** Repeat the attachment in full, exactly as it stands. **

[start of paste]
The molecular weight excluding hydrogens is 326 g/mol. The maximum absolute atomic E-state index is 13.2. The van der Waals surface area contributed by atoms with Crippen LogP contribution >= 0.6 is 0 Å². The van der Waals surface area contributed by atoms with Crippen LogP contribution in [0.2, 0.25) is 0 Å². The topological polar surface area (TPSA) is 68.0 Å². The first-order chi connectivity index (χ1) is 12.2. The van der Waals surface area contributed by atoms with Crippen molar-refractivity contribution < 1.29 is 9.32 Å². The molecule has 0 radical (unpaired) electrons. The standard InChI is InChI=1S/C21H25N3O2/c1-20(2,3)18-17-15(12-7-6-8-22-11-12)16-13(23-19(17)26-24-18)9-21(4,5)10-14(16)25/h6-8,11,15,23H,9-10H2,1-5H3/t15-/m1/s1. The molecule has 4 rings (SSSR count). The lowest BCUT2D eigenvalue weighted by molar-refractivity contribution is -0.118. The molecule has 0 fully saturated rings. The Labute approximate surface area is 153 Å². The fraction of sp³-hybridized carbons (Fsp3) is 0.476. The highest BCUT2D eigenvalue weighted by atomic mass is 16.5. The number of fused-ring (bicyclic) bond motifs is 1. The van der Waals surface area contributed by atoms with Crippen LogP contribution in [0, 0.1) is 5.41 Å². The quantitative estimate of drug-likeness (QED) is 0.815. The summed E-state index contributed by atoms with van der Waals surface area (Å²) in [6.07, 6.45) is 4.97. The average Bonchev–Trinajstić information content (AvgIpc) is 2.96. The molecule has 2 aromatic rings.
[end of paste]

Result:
The molecular weight excluding hydrogens is 326 g/mol. The maximum absolute atomic E-state index is 13.2. The van der Waals surface area contributed by atoms with Crippen LogP contribution >= 0.6 is 0 Å². The van der Waals surface area contributed by atoms with Crippen LogP contribution in [0.2, 0.25) is 0 Å². The topological polar surface area (TPSA) is 68.0 Å². The first-order chi connectivity index (χ1) is 12.2. The van der Waals surface area contributed by atoms with Crippen molar-refractivity contribution < 1.29 is 9.32 Å². The molecule has 0 radical (unpaired) electrons. The standard InChI is InChI=1S/C21H25N3O2/c1-20(2,3)18-17-15(12-7-6-8-22-11-12)16-13(23-19(17)26-24-18)9-21(4,5)10-14(16)25/h6-8,11,15,23H,9-10H2,1-5H3/t15-/m1/s1. The molecule has 4 rings (SSSR count). The lowest BCUT2D eigenvalue weighted by molar-refractivity contribution is -0.118. The molecule has 0 fully saturated rings. The Labute approximate surface area is 153 Å². The fraction of sp³-hybridized carbons (Fsp3) is 0.476. The highest BCUT2D eigenvalue weighted by atomic mass is 16.5. The number of fused-ring (bicyclic) bond motifs is 1. The van der Waals surface area contributed by atoms with Crippen LogP contribution in [0, 0.1) is 5.41 Å². The quantitative estimate of drug-likeness (QED) is 0.815. The summed E-state index contributed by atoms with van der Waals surface area (Å²) in [6.07, 6.45) is 4.97. The average Bonchev–Trinajstić information content (AvgIpc) is 2.96. The molecule has 2 aromatic rings.